April 12, 2008

Over the past few months, we’ve learned that an effective, disciplined woman:

1. Rises early
2. Maintains the spiritual disciplines
3. Focuses on relational priorities
4. Sets up regular times for planning
5. Develops and effective to-do list and calendar/planning system
6. Establishes an efficient routine for managing her home

Last but not least, she organizes her house systematically. Why is this so important, you might ask? As a young,  spontaneous girl, I was skeptical of my mom’s commitment to an organized home. I thought she needed to “loosen up” a bit. However, now that I manage a home of my own, I see the wisdom of this habit.

Mom would always quote Elisabeth Elliot, “God is a God of order and peace.” Therefore, having an organized home is one (albeit small) way we can reflect God’s character in our lives and surroundings. An organized home makes for a pleasant environment, and an uncluttered home makes for an uncluttered mind and heart.

I asked Mom and the girls: “What’s the most useful tip you’ve learned for organizing your home?”

Mom:
To organize my house, I begin with a master list of projects. This helps me put the projects in the order of priority: first, what would serve my husband, and second, what would help me serve my family more effectively. Otherwise, I gravitate toward organizing and cleaning those areas of my house that most bother me, but don’t necessarily serve my family. The master list helps me to be purposeful and strategic in my organizing.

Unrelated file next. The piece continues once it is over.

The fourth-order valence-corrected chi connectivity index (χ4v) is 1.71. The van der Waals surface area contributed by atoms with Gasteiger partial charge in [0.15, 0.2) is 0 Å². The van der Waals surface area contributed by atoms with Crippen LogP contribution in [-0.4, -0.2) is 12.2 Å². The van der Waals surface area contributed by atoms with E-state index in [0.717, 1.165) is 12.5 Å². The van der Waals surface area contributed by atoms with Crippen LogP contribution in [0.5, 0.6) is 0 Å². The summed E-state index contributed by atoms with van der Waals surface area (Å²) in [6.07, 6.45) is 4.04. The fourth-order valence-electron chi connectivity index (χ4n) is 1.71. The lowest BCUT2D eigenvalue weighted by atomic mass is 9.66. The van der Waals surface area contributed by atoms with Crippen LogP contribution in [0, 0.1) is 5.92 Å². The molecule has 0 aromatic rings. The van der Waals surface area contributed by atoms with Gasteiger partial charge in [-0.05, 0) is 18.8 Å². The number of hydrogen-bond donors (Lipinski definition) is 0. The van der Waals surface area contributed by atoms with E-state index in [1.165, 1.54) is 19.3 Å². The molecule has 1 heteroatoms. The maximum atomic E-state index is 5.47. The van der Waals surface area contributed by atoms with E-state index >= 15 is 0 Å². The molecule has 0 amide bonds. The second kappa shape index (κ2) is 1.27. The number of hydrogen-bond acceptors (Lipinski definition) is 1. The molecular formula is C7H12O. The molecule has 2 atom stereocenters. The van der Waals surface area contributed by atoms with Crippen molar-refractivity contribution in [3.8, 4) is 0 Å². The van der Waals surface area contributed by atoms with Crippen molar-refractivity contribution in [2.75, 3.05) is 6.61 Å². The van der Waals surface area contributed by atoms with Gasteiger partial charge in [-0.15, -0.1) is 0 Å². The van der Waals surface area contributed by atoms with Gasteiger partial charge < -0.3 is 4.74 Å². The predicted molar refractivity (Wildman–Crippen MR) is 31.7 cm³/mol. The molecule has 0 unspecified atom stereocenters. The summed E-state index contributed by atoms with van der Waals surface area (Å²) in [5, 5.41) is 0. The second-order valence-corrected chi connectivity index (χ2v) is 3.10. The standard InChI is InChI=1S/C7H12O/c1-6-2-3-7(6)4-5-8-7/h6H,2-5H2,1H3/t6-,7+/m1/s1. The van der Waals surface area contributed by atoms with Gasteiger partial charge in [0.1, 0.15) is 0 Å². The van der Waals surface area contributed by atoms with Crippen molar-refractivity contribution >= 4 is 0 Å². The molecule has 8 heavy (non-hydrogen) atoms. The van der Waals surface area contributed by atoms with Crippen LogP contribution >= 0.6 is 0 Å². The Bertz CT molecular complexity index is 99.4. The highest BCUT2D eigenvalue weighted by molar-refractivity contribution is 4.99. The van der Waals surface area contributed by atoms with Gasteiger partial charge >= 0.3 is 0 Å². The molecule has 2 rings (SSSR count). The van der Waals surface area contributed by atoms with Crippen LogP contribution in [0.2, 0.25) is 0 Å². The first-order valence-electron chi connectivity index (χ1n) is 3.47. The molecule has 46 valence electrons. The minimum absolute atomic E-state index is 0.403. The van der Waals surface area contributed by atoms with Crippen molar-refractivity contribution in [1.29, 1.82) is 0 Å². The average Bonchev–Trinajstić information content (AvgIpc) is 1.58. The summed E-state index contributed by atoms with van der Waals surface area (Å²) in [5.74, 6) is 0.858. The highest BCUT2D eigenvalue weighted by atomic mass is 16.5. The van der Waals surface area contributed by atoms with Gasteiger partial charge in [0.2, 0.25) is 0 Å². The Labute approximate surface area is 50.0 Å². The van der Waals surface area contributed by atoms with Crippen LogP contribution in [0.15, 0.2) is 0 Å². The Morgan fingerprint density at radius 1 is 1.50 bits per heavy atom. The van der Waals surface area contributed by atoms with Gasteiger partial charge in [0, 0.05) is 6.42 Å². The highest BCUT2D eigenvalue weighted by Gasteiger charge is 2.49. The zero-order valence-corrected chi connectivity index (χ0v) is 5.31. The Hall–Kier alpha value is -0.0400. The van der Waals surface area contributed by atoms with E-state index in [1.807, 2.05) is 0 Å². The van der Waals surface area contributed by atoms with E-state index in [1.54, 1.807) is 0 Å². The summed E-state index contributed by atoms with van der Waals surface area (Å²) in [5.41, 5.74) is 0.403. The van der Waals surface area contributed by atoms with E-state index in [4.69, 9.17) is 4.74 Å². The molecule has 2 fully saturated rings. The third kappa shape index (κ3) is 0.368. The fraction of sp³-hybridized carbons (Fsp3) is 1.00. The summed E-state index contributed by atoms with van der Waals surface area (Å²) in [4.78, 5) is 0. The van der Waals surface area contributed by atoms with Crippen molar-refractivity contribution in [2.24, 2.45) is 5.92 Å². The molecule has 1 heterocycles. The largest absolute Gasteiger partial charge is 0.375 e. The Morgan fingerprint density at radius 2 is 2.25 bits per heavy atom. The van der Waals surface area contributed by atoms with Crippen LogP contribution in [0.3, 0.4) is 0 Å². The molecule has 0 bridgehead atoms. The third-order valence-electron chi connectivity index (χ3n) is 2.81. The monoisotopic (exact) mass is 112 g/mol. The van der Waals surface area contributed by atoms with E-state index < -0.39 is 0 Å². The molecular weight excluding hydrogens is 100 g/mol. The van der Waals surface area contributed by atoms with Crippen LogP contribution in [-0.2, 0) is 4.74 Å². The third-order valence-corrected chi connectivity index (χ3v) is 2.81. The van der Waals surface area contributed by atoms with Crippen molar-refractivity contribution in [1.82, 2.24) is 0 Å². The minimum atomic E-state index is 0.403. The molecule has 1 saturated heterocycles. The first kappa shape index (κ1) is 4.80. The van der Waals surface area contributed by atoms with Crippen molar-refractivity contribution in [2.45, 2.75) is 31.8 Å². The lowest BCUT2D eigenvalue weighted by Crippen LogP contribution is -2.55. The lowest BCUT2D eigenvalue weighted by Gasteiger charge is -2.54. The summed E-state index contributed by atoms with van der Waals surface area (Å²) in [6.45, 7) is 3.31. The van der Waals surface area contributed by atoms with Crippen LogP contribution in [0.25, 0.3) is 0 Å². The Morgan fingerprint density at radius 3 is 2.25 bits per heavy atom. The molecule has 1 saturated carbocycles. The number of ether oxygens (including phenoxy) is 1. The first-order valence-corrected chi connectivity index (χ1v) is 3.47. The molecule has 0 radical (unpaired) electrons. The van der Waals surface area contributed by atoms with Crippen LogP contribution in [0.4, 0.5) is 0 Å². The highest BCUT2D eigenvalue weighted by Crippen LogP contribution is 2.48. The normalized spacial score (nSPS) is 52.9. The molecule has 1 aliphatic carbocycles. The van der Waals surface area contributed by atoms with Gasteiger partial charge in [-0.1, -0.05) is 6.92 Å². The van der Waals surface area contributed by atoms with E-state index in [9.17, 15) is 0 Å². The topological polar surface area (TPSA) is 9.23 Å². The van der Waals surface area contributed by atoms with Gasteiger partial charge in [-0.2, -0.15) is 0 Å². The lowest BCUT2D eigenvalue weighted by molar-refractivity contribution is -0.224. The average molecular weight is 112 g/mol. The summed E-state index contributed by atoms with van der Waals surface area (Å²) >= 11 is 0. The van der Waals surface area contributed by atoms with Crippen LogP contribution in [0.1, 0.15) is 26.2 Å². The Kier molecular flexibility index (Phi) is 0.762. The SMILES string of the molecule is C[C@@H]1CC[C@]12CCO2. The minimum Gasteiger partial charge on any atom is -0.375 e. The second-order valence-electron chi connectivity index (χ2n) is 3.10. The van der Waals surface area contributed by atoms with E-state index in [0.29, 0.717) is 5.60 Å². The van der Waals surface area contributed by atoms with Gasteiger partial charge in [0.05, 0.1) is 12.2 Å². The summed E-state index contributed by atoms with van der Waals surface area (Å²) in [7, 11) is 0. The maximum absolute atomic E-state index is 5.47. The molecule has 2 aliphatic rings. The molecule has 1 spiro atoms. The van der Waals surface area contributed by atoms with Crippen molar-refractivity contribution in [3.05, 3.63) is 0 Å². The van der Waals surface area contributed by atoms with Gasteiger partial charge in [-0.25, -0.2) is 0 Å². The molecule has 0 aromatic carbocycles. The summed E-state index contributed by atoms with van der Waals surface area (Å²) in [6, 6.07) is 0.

Once I choose my priority project, then I come up with a strategy to tackle it in small increments. Or, as the phrase goes, “eat an elephant one bite at a time.” A huge project can be overwhelming at first (an elephant!), but by breaking it down into smaller, manageable segments (one bite at a time!) it’s doable. This may mean spending 20-30 minutes a day organizing one area of my home--cleaning out one kitchen cupboard or one dresser drawer or one file folder. Tackling one part of a project while I’m on the phone, or waiting for Chad to finish a school subject is an efficient use of my time. Not to mention that it makes the overwhelming task of organizing my entire home just a bit more manageable.

In her book, Life Management for Busy Women , Elizabeth George writes:

“I’m working my way through my house by my own method. I call it the ‘one foot’ method. I clean out at least one drawer, one shelf, or one foot of space every day.  And it’s usually done during transitional time, while I’m doing something else, like warming something in the microwave, waiting for the coffee to brew, heating food on the stove, talking on the phone, etc.”

Kristin:
The well-known phrase, “A Place for Everything, and Everything in its Place” is my motto for organizing my home. If an item ends up floating around my house, that usually means it belongs in the waste-basket. Having a designated place for everything in my home forces me to clear out piles of Crate & Barrel catalogs, McDonald’s Happy Meal toys, and lonely socks that seem to magically congregate on my stairs. If they don’t have a place, their place is in the trashcan.